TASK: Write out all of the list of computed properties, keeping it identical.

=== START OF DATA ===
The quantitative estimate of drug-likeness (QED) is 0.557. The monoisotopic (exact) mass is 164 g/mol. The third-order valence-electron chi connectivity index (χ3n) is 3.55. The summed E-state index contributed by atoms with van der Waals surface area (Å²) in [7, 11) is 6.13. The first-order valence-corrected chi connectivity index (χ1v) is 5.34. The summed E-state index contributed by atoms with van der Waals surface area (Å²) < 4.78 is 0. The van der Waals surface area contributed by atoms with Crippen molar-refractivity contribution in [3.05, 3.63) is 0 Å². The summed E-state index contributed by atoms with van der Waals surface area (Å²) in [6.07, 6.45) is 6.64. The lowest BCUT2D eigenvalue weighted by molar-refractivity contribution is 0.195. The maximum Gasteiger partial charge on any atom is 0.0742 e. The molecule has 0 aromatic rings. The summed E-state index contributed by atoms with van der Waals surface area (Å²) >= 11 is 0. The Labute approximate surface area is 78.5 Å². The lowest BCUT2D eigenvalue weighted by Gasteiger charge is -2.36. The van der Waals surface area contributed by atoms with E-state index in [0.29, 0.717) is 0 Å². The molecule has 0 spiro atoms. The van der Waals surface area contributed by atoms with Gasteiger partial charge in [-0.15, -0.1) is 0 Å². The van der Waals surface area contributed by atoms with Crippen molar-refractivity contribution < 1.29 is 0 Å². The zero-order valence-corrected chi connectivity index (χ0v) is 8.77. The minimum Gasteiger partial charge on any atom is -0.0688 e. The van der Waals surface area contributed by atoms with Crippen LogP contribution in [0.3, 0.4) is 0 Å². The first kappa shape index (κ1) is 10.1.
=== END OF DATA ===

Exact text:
The quantitative estimate of drug-likeness (QED) is 0.557. The monoisotopic (exact) mass is 164 g/mol. The third-order valence-electron chi connectivity index (χ3n) is 3.55. The summed E-state index contributed by atoms with van der Waals surface area (Å²) in [7, 11) is 6.13. The first-order valence-corrected chi connectivity index (χ1v) is 5.34. The summed E-state index contributed by atoms with van der Waals surface area (Å²) < 4.78 is 0. The van der Waals surface area contributed by atoms with Crippen molar-refractivity contribution in [3.05, 3.63) is 0 Å². The summed E-state index contributed by atoms with van der Waals surface area (Å²) in [6.07, 6.45) is 6.64. The lowest BCUT2D eigenvalue weighted by molar-refractivity contribution is 0.195. The maximum Gasteiger partial charge on any atom is 0.0742 e. The molecule has 0 aromatic rings. The summed E-state index contributed by atoms with van der Waals surface area (Å²) >= 11 is 0. The Labute approximate surface area is 78.5 Å². The lowest BCUT2D eigenvalue weighted by Gasteiger charge is -2.36. The van der Waals surface area contributed by atoms with E-state index in [0.29, 0.717) is 0 Å². The molecule has 0 spiro atoms. The van der Waals surface area contributed by atoms with Gasteiger partial charge in [-0.15, -0.1) is 0 Å². The van der Waals surface area contributed by atoms with Crippen molar-refractivity contribution < 1.29 is 0 Å². The zero-order valence-corrected chi connectivity index (χ0v) is 8.77. The minimum Gasteiger partial charge on any atom is -0.0688 e. The van der Waals surface area contributed by atoms with Crippen LogP contribution in [0.3, 0.4) is 0 Å². The first kappa shape index (κ1) is 10.1.